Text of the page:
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Coping with Stress and Cancer

Cancer can create a great deal of stress as individuals try to understand their diagnosis, navigate treatment and manage follow-up care. Feelings of anger, sadness, worry, fear, as well as experiences of questioning personal values and beliefs, wondering about the meaning of life, and having challenges in relationships are all common. It is a lot for any one person to manage!

There are little things you can do to help manage your spiritual and emotional stress while you are living with a cancer diagnosis and undergoing treatment:

1. Accept a New Normal

It can be very frustrating when you’re no longer able to do the things you could do before cancer treatment. It may be helpful to acknowledge your current limitations and to work toward accepting a new normal.

  • Modify favorite activities so you can still enjoy the things you love
  • Ask for help when you need it
  • Set small goals and celebrate small successes
  • Be honest about how you feel and what you can do with yourself and your loved ones
  • Find new activities you can enjoy

2. Seek Out People Who Support

When you are living with cancer, many people may be genuinely concerned and want to express their love and care. Sometimes, people may be unsure of how to act, or what to say or do to help. You may find, at times, that you need to manage other people’s feelings relating to your diagnosis. This can create an unnecessary burden for you!

Pay attention to the people you surround yourself with, and spend time with the people that can support you without adding additional burden. It is absolutely okay to decline offers to help, and you are not obligated to share details about your journey that you do not want to share. Perhaps you might not be up for visitors, but you could use help with practical tasks around home. Some ideas may be making a dinner, helping with minor house maintenance, or running an errand for your caregiver.

3. Connect to Your Spiritual Health

Engaging your spirituality is the action of connecting to what you value most. It can take many different forms, such as prayer, meditation, engagement in religious ritual or worship, or it could be sitting quietly on a porch, going fishing or taking a quiet walk around the block. Your spirituality, in whatever form it takes, is important. Engaging with your spirituality can help you reconnect, recharge, and better manage stressful situations. Engaging your spirituality can help you reflect on that which matters most to you.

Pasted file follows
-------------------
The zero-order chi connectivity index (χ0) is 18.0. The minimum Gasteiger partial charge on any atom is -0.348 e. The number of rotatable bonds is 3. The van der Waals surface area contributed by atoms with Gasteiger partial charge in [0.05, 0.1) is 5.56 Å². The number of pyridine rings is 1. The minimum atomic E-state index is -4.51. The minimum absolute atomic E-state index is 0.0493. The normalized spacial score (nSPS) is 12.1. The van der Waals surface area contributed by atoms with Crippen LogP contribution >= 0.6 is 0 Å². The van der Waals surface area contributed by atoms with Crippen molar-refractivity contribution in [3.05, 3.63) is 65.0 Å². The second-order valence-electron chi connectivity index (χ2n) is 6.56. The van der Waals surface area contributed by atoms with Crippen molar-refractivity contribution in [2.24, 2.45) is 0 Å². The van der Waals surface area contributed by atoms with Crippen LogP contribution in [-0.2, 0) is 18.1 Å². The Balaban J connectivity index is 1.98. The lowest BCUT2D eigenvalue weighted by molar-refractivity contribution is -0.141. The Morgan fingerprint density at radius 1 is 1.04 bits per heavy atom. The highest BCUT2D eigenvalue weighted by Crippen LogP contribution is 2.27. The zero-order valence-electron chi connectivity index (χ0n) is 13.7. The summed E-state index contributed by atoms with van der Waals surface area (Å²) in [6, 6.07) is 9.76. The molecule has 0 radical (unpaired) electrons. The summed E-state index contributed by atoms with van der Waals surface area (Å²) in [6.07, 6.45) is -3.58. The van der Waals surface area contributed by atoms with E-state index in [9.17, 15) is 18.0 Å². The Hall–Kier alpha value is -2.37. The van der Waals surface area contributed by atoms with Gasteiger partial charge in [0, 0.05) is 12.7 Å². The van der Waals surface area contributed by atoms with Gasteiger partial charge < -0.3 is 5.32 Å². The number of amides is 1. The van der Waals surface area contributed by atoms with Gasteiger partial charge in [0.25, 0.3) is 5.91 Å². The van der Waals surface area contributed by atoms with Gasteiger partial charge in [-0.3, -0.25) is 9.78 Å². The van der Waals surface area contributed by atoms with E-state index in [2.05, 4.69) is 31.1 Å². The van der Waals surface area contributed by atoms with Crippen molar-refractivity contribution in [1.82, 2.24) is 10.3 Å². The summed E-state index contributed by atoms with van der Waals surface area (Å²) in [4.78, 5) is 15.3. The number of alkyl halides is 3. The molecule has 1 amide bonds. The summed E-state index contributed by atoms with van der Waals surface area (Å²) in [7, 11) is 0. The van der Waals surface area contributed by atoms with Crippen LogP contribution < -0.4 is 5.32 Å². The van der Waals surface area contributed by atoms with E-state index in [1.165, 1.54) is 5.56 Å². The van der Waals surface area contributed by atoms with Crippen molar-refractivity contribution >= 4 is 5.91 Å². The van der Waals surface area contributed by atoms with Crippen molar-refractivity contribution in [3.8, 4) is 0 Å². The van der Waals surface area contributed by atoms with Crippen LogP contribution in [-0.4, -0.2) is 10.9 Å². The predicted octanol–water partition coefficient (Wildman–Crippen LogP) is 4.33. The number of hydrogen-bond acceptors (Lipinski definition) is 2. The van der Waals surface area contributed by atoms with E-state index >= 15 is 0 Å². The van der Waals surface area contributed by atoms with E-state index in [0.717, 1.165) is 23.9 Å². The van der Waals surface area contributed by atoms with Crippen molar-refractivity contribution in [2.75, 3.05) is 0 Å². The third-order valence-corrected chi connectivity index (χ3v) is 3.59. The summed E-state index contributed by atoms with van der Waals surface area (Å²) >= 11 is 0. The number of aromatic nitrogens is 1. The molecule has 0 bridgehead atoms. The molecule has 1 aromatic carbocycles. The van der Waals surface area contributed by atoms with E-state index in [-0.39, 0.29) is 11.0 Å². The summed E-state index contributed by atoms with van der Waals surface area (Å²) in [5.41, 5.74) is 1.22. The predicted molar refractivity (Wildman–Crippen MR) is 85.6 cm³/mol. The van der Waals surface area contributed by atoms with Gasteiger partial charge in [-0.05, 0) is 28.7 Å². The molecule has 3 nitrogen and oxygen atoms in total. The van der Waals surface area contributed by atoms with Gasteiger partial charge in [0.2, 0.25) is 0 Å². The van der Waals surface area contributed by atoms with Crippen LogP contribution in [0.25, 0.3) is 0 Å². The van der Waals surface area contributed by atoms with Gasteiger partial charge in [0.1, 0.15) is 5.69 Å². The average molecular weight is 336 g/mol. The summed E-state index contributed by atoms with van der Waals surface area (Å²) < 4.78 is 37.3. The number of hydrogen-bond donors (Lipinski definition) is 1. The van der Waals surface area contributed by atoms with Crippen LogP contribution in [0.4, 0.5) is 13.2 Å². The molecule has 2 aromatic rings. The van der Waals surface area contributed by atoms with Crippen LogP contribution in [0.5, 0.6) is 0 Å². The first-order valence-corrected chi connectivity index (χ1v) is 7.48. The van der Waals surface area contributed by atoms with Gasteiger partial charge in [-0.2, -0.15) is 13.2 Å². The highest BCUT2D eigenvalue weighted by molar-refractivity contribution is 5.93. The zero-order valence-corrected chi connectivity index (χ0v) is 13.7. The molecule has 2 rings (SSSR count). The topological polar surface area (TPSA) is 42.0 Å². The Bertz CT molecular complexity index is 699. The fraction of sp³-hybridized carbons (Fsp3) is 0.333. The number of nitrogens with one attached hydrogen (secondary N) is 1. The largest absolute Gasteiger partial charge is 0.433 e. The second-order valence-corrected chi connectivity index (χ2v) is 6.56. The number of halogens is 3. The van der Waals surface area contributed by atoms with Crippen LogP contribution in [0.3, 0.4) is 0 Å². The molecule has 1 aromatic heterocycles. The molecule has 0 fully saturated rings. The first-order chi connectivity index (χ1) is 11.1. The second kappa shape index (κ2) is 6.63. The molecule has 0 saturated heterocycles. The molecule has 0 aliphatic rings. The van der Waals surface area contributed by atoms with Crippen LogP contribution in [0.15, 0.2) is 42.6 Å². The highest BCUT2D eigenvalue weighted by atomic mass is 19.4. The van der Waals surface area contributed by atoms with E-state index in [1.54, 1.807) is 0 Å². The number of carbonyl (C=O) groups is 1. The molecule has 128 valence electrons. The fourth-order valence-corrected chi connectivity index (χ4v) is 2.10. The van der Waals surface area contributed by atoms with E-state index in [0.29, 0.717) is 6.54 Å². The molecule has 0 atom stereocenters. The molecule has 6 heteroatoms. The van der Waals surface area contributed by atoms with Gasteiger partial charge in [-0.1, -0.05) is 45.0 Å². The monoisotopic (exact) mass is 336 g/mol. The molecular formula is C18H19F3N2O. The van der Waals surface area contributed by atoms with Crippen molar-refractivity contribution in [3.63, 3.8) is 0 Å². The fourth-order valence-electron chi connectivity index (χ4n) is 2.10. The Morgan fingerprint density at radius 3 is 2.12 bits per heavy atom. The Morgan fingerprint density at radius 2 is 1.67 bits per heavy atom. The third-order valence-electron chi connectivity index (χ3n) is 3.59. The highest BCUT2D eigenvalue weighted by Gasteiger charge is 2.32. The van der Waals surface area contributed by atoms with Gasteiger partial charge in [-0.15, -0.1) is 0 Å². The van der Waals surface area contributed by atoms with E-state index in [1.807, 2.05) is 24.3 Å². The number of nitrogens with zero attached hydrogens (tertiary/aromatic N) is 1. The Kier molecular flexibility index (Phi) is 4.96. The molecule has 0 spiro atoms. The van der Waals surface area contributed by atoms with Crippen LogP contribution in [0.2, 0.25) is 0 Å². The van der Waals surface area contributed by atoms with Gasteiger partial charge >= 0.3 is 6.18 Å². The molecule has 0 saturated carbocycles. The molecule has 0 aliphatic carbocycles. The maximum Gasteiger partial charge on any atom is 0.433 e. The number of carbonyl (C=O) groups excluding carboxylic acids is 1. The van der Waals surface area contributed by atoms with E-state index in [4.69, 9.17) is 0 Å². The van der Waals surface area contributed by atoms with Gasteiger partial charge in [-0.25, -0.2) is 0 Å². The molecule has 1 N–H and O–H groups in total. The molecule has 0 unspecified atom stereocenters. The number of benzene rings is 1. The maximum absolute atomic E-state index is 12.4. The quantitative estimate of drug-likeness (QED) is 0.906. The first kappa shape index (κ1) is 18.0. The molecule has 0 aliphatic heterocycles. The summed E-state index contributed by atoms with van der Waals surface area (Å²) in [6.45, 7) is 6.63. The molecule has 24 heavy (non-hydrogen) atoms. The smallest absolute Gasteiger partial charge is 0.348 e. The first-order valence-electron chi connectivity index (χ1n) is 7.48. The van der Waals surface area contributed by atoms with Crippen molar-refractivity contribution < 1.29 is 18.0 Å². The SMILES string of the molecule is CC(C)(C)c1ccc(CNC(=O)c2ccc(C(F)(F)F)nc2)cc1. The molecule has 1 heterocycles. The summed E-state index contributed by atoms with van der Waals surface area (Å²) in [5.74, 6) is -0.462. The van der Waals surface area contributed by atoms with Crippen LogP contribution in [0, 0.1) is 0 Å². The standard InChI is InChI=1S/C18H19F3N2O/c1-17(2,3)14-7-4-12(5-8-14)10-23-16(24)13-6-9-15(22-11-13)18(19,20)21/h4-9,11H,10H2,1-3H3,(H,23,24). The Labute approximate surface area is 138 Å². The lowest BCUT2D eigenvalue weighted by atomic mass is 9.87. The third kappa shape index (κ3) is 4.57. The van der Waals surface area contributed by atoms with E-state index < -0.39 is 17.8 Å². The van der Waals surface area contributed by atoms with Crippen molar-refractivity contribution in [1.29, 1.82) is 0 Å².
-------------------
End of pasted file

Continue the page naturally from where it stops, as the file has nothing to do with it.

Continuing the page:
Start small by dedicating 5-10 minutes every day to an activity that helps you reconnect with what you value and what gives you meaning. Be willing to try a few new things to find what brings you peace and comfort.

4. Remember You Are Not Alone – Lean on Someone

It’s impossible to manage everything on your own — especially during cancer. Find someone with whom you can openly and honestly share how you’re feeling, without the fear of being judged. That may be a close friend, family member, spiritual health clinician, religious provider, or licensed therapist.

Visit our website if you’d like to talk with someone from our spiritual health team.

For more information, call HealthConnection at 404-778-7777 or contact your primary care physician.

Emory Healthcare

At Emory Healthcare, we’re here to help you find the care you need when you need it. With more than 2,800 doctors and 300 locations, including 11 hospitals, primary care offices, urgent cares and MinuteClinics, we’re delivering specialized care across the region. Find a doctor near you to help you get and stay healthy.

Talk to Our Nurses

Emory HealthConnection is where registered nurses can help you find a location or specialist that’s right for you. Call 404-778-7777 from 7:30 a.m. to 6 p.m. EST (M-F).

Winship Cancer Institute of Emory University

Seeing over 17,000 patients a year, Winship Cancer Institute of Emory University is Georgia’s only National Cancer Institute-designated comprehensive cancer center and serves as the coordinating center for cancer research, education and care throughout Emory University.

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